Wednesday, December 23, 2009
That aside, there is one thing that does hold us back from totally embracing a distinct identity for noel. Our history is partly formed by colonisation of the English, Scottish and French. Many New Zealanders are but a few generations removed from Europe, thus the cultural ties are not totally severed or subverted. My good friend, the intellectually-ferocious and generous Anita, is an Australian of German descent; she and I are in the same boat when it comes to reconciling the amazing Christmas baking of the north with our southern humidity. Anita's grandparents have been kind to share their recipe for stollen.
Stollen is a fruit cake that is made either with cheese or yeast. As we could not find quark, we opted for a mix of cream cheese and ricotta.
(by way of German tradition, care of Oma and Opa in Australia)
For the cake:
3 1/3 cups all-purpose flour
8g baking powder
3/4 cups sugar
9g vanilla sugar
4 drops almond flavouring
1/3 cup rum
120g butter, cold
1 1/4 cups combination of cream cheese and ricotta or quark
2 cups dried fruit, such as currants and raisins, macerated in rum for 48 hours
1 1/2 cups ground almonds
3/4 cup citrus peel
250g marzipan, rolled out into two rope-like lengths
For the icing:
1/4 cup melted butter
1/2 cup sifted icing/confectioners' sugar
1) Preheat oven to 160 C/320 F.
2) Into a large bowl, sift together all-purpose flour and baking powder.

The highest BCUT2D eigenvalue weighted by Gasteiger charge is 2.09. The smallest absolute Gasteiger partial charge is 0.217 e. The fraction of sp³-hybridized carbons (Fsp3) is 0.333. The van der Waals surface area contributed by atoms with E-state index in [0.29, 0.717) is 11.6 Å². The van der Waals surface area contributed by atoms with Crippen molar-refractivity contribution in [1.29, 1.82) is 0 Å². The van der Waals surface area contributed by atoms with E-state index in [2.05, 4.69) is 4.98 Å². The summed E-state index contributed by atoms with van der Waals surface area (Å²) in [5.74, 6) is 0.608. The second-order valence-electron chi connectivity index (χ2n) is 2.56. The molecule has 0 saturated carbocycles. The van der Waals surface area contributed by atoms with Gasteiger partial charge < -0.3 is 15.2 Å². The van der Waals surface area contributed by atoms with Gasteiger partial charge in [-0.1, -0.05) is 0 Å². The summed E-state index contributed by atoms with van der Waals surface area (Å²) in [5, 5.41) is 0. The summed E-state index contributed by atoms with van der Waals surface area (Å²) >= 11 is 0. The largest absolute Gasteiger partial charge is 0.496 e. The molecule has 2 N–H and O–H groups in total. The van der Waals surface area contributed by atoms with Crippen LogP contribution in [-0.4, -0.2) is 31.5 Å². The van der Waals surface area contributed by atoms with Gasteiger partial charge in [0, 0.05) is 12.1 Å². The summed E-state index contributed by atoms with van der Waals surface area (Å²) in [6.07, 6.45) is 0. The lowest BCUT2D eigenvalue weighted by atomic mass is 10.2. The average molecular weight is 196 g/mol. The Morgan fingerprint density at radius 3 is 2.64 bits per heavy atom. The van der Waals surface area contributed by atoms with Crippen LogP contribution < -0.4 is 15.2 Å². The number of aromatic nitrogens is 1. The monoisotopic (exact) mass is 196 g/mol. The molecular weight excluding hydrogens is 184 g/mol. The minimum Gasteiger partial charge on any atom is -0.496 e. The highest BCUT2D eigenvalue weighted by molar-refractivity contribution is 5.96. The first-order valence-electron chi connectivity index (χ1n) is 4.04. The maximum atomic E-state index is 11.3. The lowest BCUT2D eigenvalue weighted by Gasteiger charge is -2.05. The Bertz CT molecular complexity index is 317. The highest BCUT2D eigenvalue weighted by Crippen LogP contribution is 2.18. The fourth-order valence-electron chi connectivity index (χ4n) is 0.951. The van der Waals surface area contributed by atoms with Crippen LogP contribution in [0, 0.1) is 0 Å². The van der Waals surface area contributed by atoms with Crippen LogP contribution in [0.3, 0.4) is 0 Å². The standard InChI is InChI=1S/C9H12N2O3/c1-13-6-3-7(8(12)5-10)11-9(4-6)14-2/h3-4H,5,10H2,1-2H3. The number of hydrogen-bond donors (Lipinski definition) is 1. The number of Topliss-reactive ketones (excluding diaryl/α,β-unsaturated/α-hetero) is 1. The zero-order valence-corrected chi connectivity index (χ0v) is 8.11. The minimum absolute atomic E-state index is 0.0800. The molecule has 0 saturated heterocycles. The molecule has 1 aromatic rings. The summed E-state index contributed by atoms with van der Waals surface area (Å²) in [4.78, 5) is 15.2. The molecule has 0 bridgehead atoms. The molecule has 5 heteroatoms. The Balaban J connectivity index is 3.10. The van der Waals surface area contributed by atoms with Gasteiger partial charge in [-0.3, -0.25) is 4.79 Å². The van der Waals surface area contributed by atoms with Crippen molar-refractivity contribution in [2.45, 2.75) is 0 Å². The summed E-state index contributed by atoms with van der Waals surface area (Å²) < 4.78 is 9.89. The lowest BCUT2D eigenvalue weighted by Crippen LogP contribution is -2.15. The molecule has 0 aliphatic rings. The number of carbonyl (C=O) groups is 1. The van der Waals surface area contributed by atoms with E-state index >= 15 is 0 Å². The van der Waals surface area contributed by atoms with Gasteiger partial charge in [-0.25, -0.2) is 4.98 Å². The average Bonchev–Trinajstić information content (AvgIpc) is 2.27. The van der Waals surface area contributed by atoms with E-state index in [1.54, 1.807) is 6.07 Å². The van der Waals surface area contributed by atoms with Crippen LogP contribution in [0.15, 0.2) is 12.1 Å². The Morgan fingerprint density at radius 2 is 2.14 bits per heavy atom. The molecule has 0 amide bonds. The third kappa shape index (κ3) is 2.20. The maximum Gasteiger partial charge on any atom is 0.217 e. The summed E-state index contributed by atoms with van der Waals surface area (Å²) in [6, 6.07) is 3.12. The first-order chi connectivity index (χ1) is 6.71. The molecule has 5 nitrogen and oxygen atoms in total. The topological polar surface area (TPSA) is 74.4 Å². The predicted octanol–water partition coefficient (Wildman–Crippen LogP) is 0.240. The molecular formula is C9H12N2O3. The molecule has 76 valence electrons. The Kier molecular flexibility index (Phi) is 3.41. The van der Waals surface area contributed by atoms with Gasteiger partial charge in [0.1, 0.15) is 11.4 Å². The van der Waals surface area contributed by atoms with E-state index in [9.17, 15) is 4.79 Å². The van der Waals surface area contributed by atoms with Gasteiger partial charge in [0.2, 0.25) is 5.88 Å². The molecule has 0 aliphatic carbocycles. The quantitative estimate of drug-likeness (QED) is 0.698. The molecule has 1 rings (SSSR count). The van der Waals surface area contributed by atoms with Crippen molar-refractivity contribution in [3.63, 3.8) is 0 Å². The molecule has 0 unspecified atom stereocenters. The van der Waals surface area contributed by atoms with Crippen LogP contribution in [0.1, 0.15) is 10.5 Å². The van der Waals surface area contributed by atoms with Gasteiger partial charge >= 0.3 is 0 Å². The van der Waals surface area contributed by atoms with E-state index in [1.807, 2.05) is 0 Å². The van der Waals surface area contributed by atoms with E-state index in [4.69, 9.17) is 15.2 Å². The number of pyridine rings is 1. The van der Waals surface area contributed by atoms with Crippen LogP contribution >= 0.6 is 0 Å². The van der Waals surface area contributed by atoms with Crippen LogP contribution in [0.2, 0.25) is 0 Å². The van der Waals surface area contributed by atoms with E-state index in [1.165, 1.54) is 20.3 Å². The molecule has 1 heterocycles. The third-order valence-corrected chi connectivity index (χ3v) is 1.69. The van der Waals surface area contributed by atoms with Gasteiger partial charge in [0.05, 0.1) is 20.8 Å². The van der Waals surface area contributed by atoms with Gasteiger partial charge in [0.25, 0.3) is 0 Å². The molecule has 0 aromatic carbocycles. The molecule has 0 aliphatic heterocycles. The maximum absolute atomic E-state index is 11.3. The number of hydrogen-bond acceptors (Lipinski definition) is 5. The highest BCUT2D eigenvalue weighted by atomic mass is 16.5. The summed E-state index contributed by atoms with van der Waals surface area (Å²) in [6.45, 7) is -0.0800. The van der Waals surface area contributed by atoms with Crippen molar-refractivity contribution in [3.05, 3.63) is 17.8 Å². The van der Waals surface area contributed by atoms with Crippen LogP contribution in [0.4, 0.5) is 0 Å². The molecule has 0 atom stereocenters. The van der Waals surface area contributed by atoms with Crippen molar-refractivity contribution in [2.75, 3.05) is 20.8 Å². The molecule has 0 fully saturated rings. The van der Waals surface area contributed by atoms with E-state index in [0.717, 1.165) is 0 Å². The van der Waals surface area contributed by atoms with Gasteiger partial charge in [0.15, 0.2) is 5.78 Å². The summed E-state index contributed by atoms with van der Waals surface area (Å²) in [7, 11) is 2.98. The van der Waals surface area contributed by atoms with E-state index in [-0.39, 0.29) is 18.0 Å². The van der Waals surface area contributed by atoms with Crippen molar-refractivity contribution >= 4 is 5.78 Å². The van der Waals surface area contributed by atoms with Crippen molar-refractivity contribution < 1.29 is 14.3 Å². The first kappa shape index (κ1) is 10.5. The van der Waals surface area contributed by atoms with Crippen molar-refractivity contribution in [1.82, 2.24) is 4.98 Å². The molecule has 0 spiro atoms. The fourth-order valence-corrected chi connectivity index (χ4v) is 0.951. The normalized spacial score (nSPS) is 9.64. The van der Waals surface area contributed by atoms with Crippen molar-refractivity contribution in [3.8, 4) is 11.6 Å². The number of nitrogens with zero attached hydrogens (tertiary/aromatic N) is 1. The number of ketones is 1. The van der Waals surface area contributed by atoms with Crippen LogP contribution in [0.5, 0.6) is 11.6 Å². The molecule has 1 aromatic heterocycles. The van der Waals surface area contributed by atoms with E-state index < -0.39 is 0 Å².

3) Add sugars, almond flavouring, run and eggs into flour mixture so that it is combined, then cut in butter until a paste-like substance is formed.
4) Knead cheeses, fruit, ground almonds and citrus peel into paste to make a smooth dough.
5) Separate into two logs. Open each log to place marzipan in the middle, then cover over again so that marzipan is wholly enclosed.
6) Place both loaves on a sheet pan lined with parchment paper.
7) Bake for 50-60 minutes until golden.
8) Once baked, brush loaves with melted butter and sprinkle over with icing sugar.
Do not be afraid to use ALL of the icing sugar. If you are going save the stollen to eat at a later time (which is wise, for it does mature), the icing sugar will be absorbed by the butter, creating a light, delectable icing. To save for later, wrap in foil, then in cling-film and store in a cupboard.
The interesting thing about stollen is that it does not use any mixed spices at all, which is quite traditional in British Christmas fare. However, it does taste of Christmas - dense, dark fruit and nutty almond flavours throughout. The stollen is light in texture yet rich in flavour. I prefer to eat it as it is, but it is also quite acceptable to eat it toasted with jam or other fruit preserves.
Merry Christmas everyone!!